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Amanda Graham obtains a defense verdict in a disputed liability and causation motor vehicle accident case, arising out of a two-vehicle accident that occurred on February 23, 2018 in Pickens County, Alabama at the intersection of U.S. 82 and County Road 75.  According to the accident report, the defendant was stopped at the stop sign on County Road 75 facing southbound.  His lane of travel was governed by a stop sign.  The vehicle the plaintiff  was operating was traveling east on U.S. 82 in the right lane.  She had the right of way.  Defendant began to cross the intersection and failed to yield the right of way to the plaintiff’s vehicle. As a result, the plaintiff’s vehicle struck the defendant’s vehicle. The Defendant told the officer that the plaintiff did not have on her headlights on and he did not see her vehicle. Both vehicles sustained major damage.

During trial, the Defendant testified that he looked both ways before crossing U.S. 82 and did not see any traffic. He testified it was “dusky dark” outside and the plaintiff did not have her headlights on. The plaintiff denied that the defendant stopped before crossing 82, and denied that it was dark enough for her headlights to be needed.

The Court took judicial notice that the sun set at 5:45 pm on the night of the accident, and that twilight, the time after sunset but before complete darkness, lasted until 6:10 pm that day. The defendant testified that the accident occurred at 5:45 pm. The plaintiff testified that the accident occurred closer to 5 pm, although she could not recall the exact time. There were records admitted that the 911 call was dispatched at 5:54 pm (as testified to by the officer that received the call to respond), and the ambulance was dispatched at 5:55 pm. There was obviously a dispute as to how dark it was outside, and whether headlights were needed.

The plaintiff testified that as she traveled straight down highway 82, she witnessed the defendant’s vehicle run through the stop sign before entering the highway, then cross two lanes of traffic, cross the median without stopping, and then cross the next two lanes of traffic, before she collided with his vehicle. Despite all of this travel (and time), she testified that the accident happened very quickly and she was unable to stop or apply her brakes or take any evasive maneuvers before the accident occurred. There was a dispute as to how fast she was traveling at the time of the accident – she testified on the stand she was traveling 65 MPH on cruise control (the speed limit) but two different portions of her medical records, from two different providers, indicated that she was traveling 70 MPH. Defense counsel argued in close that the plaintiff might have contributed to the accident by not decelerating her speed, or taking any evasive maneuvers prior to the accident occurring, based on her testimony that she witnessed the defendant cross four lanes of traffic, run a stop sign, and run through a median without stopping, before the accident occurred.  Defense counsel also argued that the defendant did not act negligently, as he testified that he stopped, looked both ways, and did not see any traffic before proceeding across the interstate.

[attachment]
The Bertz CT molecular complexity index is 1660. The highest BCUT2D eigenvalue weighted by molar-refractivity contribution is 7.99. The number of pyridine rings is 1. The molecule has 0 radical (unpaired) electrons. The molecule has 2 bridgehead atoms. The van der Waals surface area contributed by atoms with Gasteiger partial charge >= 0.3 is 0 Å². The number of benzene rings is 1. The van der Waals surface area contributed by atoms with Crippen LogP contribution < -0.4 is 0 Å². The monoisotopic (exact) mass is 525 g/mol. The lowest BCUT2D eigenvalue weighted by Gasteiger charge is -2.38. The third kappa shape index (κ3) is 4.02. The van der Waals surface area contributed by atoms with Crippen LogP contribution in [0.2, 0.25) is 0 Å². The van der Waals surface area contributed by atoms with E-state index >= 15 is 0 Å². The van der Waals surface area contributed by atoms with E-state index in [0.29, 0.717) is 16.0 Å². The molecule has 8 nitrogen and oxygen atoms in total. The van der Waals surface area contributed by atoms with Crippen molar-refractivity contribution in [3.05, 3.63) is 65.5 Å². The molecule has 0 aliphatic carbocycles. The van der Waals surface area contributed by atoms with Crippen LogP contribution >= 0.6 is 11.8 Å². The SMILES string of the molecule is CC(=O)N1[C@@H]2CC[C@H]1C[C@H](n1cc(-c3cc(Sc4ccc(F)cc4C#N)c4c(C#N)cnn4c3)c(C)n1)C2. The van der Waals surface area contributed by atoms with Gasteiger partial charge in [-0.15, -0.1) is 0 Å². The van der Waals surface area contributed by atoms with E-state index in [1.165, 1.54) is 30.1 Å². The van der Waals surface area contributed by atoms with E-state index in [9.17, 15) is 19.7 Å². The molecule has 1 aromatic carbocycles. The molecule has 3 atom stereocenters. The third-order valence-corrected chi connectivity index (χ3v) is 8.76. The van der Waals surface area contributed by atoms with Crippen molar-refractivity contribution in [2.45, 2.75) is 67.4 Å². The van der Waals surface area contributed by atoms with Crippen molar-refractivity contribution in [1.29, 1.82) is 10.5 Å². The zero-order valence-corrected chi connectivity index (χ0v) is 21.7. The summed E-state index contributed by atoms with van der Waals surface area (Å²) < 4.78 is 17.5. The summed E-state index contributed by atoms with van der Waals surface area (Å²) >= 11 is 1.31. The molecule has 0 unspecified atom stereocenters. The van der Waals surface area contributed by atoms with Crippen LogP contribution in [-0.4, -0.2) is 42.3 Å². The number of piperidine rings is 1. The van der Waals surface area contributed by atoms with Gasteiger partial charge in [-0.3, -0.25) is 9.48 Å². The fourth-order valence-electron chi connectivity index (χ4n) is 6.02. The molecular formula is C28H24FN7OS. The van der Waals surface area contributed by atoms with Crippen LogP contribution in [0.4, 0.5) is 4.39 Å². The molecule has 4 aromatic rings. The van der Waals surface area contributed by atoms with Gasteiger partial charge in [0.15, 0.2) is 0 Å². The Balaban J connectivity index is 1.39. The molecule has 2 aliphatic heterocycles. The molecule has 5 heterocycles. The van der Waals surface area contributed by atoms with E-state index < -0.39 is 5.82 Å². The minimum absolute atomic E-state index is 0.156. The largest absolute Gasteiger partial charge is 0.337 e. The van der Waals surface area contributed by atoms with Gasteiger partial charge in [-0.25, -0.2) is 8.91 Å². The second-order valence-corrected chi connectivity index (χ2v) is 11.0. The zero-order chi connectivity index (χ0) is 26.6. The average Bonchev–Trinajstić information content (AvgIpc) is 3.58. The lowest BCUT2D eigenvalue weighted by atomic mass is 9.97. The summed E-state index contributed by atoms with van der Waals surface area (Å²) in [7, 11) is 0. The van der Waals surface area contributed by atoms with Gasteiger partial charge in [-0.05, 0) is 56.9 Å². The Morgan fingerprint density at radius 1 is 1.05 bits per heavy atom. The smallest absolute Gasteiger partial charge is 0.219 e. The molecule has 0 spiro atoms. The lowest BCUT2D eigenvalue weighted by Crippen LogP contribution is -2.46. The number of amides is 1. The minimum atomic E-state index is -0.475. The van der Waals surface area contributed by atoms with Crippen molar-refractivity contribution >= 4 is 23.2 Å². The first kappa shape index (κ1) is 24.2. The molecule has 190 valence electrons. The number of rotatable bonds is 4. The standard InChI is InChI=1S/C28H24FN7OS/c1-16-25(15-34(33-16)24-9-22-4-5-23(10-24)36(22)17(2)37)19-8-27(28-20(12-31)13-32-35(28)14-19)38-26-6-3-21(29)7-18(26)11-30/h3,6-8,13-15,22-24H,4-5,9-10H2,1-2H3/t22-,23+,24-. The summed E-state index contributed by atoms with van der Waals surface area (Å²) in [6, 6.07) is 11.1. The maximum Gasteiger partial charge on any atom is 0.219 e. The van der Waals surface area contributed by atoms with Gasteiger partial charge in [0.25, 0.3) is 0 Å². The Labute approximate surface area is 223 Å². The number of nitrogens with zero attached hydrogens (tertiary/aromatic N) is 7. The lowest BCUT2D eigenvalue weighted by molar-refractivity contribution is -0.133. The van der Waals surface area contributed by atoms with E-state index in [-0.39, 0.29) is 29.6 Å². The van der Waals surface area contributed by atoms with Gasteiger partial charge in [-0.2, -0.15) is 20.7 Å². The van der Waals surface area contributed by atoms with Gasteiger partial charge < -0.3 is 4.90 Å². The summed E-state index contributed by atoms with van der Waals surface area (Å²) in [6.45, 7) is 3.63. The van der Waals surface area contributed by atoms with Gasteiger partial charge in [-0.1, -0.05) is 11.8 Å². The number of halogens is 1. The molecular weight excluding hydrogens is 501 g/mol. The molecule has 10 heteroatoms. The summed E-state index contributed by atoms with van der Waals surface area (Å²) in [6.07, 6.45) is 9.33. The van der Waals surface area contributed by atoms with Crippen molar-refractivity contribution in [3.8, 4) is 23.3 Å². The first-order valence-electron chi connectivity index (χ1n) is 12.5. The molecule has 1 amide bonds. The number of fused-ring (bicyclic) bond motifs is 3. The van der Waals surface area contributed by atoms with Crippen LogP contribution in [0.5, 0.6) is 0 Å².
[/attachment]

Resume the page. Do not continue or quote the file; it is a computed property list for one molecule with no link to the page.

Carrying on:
The plaintiff claimed a carpal tunnel injury, soft tissue injuries to her arm, elbow, shoulder, hips, back, and neck, as well as post-traumatic stress disorder, anxiety, and depression. Multiple doctors testified – a chiropractor, a counselor, and the orthopedic doctor that performed the carpal tunnel surgery. For the chiropractic care, the plaintiff was treating with the same chiropractor prior to this accident occurring. While her pain ratings immediately after the accident were a little higher than they were before the accident occurred, they were not higher than when she first started going to the chiropractor. Further, within a couple of months, she was voicing less pain than when she first started treating with that chiropractor before the accident occurred. Despite having less pain, according to her records, the plaintiff still quit her job and testified she was unable to go back to work.

For the counselor, the plaintiff had been treating with the same counselor before this accident as well, and it was obvious within her records that she had been dealing with a lot of mental health issues that were affecting her life. Defense counsel argued that the motor vehicle accident was not specifically mentioned in her records, and it appeared that the plaintiff continued to complain of, or speak about, the same things she had been speaking of before the accident occurred, after the accident occurred.

For the orthopedic doctor, the plaintiff had gone to physical therapy for her wrist immediately after the accident occurred, and was eventually discharged, stating she had zero pain. Then, a few months later, she returned, attributing her new onset of pain to working out. Defense counsel argued that this was a causal break in claiming that the accident was the cause of her carpal tunnel surgery, which did not occur until after the plaintiff returned to treatment (again, where she attributed her new onset of pain to working out).

No special damages were entered regarding medical bills during the trial of this case. Instead, the plaintiff simply entered her pay stub from the last year she worked, equaling $67,000. During closing arguments, plaintiff’s counsel requested the jury return a verdict in favor of the plaintiff and award damages of $190,000, equaling $130,000 in lost wages ($67,000 for two years – when the plaintiff testified she felt she could have been able to go back to work, but was involved in another motor vehicle accident where she broke her back), and $60,000, equaling $100/day for 600 days of treatment.

The jury deliberated for about two hours before returning a verdict in favor of the Defendant.

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